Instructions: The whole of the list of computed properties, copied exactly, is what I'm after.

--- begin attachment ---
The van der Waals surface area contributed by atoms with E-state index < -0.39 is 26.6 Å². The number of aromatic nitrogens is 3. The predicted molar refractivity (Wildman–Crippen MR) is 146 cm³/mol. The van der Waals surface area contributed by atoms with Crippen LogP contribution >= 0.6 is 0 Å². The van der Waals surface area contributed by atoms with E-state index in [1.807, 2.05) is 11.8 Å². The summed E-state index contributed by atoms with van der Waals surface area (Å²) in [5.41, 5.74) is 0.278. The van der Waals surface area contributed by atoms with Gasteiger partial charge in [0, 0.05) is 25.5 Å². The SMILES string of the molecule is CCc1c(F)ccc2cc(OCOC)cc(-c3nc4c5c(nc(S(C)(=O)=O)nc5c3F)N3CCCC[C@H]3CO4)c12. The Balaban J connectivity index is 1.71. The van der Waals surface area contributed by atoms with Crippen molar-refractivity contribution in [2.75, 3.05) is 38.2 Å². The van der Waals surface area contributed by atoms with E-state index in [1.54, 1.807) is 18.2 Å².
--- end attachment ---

The van der Waals surface area contributed by atoms with E-state index < -0.39 is 26.6 Å². The number of aromatic nitrogens is 3. The predicted molar refractivity (Wildman–Crippen MR) is 146 cm³/mol. The van der Waals surface area contributed by atoms with Crippen LogP contribution >= 0.6 is 0 Å². The van der Waals surface area contributed by atoms with E-state index in [1.807, 2.05) is 11.8 Å². The summed E-state index contributed by atoms with van der Waals surface area (Å²) in [5.41, 5.74) is 0.278. The van der Waals surface area contributed by atoms with Gasteiger partial charge in [0, 0.05) is 25.5 Å². The SMILES string of the molecule is CCc1c(F)ccc2cc(OCOC)cc(-c3nc4c5c(nc(S(C)(=O)=O)nc5c3F)N3CCCC[C@H]3CO4)c12. The Balaban J connectivity index is 1.71. The van der Waals surface area contributed by atoms with Crippen molar-refractivity contribution in [2.75, 3.05) is 38.2 Å². The van der Waals surface area contributed by atoms with E-state index in [1.54, 1.807) is 18.2 Å².